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ID = 17477
United States of America (USA)
Brand: RCA (RCA Victor Co. Inc.); New York (NY)
Developer: RCA (RCA Victor Co. Inc.); New York (NY) 
Tube type:  HEXODE   VHF 
Identical to 1630 = VT-128 = CV2715
Similar Tubes
Multiple differences or of other kind:
First year 1939 -- Collector info (Sammler)
First Source (s)
1941 : Tube Lore (I)
Predecessor Tubes R-1790  

Base SPECIAL TUBEBASE in general
Filament Vf 6.3 Volts / If 0.3 Ampere / Indirect

Orbital-beam hexode electron-multiplier VHF amplifier (secondary emission). The valve measures 55x50mm overall (25mm across the body). The 1630 orbital-beam hexode was used in early SCR-270 radar sets at 106 MHz (also used in Pearl Harbor) as an electron multiplier preamplifier. Due to noise and reliability issues and short working life of about 50 hours only, it was eventually replaced by a module using 6J4 triodes. The 1630 was also used in Grote Reber's pre-war radio telescopes at 480 MHz, with a 4 stage amplifier providing 100 db of gain.

How it works: Actually the gain chain is formed by a tetrode, with an additional focusing electrode, and by a secondary emission amplifier. Electrons come off the cathode, pass through the control and the screen grids and then are accelerated in two curves inside a round beam forming electrode. The two beams, moving in opposite directions, impinge a V-shaped dynode, whose coated surfaces emit several electrons for each hit. These "new" electrons move toward the collecting anode that algebraically sums the electrons resulting from the two beams. As result the signal, common to beams from both directions, is enhanced while random noise is attenuated.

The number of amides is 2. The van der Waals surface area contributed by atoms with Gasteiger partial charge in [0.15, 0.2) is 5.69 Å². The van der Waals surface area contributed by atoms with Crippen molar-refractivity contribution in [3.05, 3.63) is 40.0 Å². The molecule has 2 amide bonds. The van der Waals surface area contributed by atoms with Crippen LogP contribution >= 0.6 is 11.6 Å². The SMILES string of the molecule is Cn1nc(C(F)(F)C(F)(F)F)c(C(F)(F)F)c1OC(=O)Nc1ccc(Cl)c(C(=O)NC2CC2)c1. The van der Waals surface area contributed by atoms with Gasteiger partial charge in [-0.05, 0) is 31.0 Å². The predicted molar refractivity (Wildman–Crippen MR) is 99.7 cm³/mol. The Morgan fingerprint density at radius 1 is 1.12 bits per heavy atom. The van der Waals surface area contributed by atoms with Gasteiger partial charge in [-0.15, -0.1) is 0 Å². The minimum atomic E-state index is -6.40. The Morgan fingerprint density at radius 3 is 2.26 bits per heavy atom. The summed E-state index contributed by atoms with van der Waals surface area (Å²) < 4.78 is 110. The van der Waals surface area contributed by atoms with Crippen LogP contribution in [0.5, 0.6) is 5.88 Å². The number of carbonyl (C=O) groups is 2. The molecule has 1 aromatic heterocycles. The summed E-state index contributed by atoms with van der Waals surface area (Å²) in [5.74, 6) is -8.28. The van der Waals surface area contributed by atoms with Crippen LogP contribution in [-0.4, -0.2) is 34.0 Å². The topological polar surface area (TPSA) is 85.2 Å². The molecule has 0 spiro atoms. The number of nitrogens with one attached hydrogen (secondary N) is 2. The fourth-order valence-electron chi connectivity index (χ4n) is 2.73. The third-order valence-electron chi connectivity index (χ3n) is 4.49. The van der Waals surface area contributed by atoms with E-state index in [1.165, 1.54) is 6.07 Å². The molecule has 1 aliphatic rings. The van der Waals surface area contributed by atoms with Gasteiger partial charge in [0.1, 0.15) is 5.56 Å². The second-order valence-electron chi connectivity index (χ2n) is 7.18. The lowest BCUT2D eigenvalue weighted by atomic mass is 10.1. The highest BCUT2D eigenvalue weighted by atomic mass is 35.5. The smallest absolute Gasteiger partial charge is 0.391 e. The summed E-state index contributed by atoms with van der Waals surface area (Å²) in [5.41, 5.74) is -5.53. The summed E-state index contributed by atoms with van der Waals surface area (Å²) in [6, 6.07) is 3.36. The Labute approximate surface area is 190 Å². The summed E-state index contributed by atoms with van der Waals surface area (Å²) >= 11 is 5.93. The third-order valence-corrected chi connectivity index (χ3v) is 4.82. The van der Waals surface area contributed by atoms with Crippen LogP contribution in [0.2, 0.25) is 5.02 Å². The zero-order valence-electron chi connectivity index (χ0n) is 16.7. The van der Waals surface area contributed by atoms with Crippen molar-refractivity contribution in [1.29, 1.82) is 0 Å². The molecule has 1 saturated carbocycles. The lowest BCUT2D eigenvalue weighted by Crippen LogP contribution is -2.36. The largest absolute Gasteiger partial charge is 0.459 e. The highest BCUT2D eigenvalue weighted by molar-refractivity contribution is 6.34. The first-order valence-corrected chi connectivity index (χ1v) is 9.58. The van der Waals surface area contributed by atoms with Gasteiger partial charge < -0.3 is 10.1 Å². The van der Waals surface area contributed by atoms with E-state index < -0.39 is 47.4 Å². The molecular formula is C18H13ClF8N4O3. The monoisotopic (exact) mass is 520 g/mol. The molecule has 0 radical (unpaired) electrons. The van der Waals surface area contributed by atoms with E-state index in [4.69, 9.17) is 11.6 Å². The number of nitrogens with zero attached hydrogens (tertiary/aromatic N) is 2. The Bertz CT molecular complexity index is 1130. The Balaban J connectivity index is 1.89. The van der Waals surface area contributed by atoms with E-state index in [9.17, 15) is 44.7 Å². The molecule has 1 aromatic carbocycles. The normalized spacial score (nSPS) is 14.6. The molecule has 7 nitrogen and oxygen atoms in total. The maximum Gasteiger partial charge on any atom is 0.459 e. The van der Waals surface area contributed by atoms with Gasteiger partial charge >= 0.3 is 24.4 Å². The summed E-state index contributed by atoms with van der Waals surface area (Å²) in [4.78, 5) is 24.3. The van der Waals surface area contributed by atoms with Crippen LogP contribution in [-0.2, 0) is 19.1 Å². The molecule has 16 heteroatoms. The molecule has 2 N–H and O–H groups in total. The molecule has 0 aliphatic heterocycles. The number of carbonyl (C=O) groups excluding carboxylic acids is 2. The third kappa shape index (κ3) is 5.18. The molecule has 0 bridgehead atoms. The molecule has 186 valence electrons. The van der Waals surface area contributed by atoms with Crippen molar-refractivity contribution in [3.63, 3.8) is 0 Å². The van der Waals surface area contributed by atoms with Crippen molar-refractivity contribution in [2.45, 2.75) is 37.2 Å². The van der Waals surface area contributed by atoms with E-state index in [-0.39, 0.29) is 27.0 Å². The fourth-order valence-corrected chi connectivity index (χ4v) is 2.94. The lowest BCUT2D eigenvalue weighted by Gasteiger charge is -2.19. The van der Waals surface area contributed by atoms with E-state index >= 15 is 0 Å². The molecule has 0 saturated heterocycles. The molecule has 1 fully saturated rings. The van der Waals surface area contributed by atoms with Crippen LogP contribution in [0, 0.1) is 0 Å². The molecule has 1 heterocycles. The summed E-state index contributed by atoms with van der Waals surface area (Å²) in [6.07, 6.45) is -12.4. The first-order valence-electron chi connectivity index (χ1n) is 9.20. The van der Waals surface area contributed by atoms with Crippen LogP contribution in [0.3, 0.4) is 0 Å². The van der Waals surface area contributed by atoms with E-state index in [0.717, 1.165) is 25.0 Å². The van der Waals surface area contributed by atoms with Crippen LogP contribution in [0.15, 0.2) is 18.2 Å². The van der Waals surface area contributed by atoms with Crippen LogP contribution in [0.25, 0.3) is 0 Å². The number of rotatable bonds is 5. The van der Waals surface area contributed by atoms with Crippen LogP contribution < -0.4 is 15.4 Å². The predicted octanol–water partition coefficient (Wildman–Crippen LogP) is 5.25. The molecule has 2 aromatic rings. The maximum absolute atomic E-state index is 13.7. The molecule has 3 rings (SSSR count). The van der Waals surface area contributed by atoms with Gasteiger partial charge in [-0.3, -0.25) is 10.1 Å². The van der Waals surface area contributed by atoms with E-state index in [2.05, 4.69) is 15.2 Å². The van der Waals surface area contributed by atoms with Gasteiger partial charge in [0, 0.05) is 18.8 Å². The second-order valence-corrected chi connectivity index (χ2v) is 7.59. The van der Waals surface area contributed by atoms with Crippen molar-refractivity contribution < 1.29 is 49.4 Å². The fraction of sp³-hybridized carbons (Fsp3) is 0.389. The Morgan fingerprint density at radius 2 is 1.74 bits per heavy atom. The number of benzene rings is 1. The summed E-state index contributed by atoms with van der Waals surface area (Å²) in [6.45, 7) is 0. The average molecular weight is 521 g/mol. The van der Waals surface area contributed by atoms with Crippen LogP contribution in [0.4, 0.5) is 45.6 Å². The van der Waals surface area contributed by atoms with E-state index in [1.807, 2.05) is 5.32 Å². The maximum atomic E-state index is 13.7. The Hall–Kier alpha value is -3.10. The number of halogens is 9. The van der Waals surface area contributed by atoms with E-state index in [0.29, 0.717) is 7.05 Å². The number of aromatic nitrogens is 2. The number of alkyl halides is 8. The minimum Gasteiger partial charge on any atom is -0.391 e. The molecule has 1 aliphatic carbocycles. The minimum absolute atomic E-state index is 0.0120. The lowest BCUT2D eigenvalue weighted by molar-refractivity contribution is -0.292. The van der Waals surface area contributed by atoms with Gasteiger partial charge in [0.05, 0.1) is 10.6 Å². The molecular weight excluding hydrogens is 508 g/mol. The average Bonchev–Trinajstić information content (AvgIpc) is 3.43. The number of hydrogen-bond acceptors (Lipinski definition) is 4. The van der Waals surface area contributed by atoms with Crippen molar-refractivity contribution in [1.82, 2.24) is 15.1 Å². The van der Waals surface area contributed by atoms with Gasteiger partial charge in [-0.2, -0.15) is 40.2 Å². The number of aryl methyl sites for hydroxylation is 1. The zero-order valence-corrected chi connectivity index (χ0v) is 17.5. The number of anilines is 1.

Wikipedia: "In the 1930s special amplifying tubes were developed which deliberately "folded" the electron beam, by having it strike a dynode to be reflected into the anode. This had the effect of increasing the plate-grid distance for a given tube size, increasing the transconductance of the tube and reducing its noise figure. A typical such "orbital beam hexode" was the RCA 1630, introduced in 1939. Because the heavy electron current in such tubes damaged the dynode surface rapidly, their lifetime tended to be very short compared to conventional tubes." But guest Nicholas Bodley, Waltham, USA informed us: "The Wikipedia text that says short tube life was due to high currents is not correct. The dynode material "poisoned" the cathode of the 1630, causing the cathode's emission to decrease considerably. This cathode "poisoning" was a problem in all secondary-emission tubes until Philips developed the EFP60, toward the end of the tube era."

Dimensions (WHD)
incl. pins / tip
55 x x mm / 2.17 x x inch
Literature Taschenbuch zum Röhren-Codex 1948/49   
- - Manufacturers Literature   Frank's pages
1630: Private collection
Emilio Ciardiello

1630: Manufacturer's Literature
Emilio Ciardiello

1630: Manufacturer's Literature
Emilio Ciardiello

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